4 keys to following your trade plan

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4 keys to following your trade plan

So many traders who’ve yet to find their trading consistency, struggle to follow a trade plan that has a trading edge.

In fact it could well be that they don’t even have a trading plan.

But let me tell now – if you can find a way that will allow you to consistently follow your trade plan and stick with it, your overall results and trading success become far more attainable.

 

Why Bother With A Trade Plan?

If that is a question you have asked, you really don’t understand how important the trade plan is.

There are at least three really persuasive reasons as to why you should be doing this:

  1. Trading emotions and trying to figure out the market when you are actually trading is a lot more difficult than defining what constitutes a trade and then executing when all the variables line up.
  2. A trade plan will make it much easier to define your level of risk for a particular trade
  3. You will always have a baseline in which to judge your trading performance and improve your trading results.  When you record and learn about your trades, you can add or subtract different variables and measure the impact on the system you are trading.  Figuring all that on the fly will prove to be an impossible task

 

So You Know You Need One

In fairness, a lot of traders know that following a great trade plan is really important but somehow they can’t seem to get it together.

It’s not that they don’t have enough trading experience or knowledge, it’s more that something just hasn’t “clicked” – and it’s this “click” that will see you start to make “the trading turn”. So what’s the key to following your trade plan?

Well, there are a few crucial parts to the machine.

  • It must be explicit covering vital details

There’s only a certain capacity for information and rules that any one person can realistically follow when markets are moving fast. But any trade plan needs to be thorough enough to ensure that you’ve at least covered the basics.

You should know your risk per trade for example. You should also know what you trade; what size you trade; when you trade; when you don’t trade; what a setup is; how you manage your trades etc. You should know all the specific detail about your trading method.

If you know what you should be doing, it’s much easier to see the things that don’t fall into this category.

  • You must fully believe in it

The next issue is when a trader has a plan but doesn’t fully believe in it. Things usually start well, but as the trader becomes more emotionally embroiled, the distrust in their plan sees them begin to violate their own rules.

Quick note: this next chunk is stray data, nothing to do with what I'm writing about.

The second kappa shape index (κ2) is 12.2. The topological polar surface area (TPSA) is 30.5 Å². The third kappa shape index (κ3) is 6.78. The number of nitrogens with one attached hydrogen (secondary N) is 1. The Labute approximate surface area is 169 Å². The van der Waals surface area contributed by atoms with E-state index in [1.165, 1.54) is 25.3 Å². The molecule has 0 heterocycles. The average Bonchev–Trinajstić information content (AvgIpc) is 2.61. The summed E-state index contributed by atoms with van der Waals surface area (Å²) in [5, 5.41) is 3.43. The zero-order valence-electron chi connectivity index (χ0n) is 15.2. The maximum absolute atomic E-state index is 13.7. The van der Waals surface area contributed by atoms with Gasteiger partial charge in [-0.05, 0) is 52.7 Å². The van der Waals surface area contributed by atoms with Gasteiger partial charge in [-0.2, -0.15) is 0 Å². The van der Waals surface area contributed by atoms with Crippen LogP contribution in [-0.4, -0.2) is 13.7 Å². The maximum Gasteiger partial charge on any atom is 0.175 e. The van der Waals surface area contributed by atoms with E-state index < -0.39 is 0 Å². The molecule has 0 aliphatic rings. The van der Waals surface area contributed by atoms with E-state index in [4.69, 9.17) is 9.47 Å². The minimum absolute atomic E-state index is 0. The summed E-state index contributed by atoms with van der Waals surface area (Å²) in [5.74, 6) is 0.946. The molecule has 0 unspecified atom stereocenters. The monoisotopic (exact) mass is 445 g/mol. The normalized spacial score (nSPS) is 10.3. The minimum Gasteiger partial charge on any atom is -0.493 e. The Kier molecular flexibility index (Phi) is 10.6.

There’s this gaping chasm between understanding concepts in principle and believing them to your very core – living by them. So you need to back-test your plan (even manually, tick by tick) and you need to build trust in it by evaluating it over a number of trades.  Only then will you have the trust in the trade plan to stick to it even when you are faced with a losing streak.

  • You must be fully focused

So much is always going on in our lives and the challenge of remaining focused particularly for a retail trader who trades from home, is a big one. Even if we discount the family interrupting, the various other things that we need to do at home, the vast amount of information constantly streaming to us through the internet and whatever else, there is a huge amount of potential distraction from the markets and in our charts.

By making sure that you know exactly what you are looking for, it’s far easier to remain focused from one day to the next.  Ensure that you have a home office that is removed from the daily living space and that family knows that when it’s time for you to work that the time is respected.

  • You can’t place too much importance on single trades

You can’t hide from emotions and the psychology of trading. Even if right now you believe that this is not an especially import aspect to your trading, believe me when I say that one day you will.

There are many issues at play here that without a doubt can impact on your ability to follow your trade plan. But specifically, much of these have their roots in placing too much importance on a single trade. Not wanting to take a loss, cutting your winners short or the fear of missing out all stem from this mindset.

But the fact is, some trades will be winners and some will be losers, so you have to let the trade fully play out.  Understand and accept that all trading plans will have winning streaks, losing streaks and that they will come in a random fashion.

I know that there’s always the eagerness to engage the market and that actual trading is viewed by some as the best way to learn, but truly the best way is to theorize, observe, interact, review – take systematic approach. Call it the “scientific method” for trading. The only way to do this is to create and follow a plan.


Since many traders like to use indicators (usually the wrong way) for their trading method, Netpicks has put together a free and vital “Indicator Blueprint” to put you on the right track when using an indicator for your trading decision.  Get access to the PDF and videos by clicking here.

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Coach James

James began his trading career nearly a decade ago, learning his craft in fixed income derivatives. These days, he predominantly day trades index futures using auction context as the vital ingredient to his approach. James is a firm believer in the importance of trader psychology and how it can make such a monumental difference to how well a trader performs.

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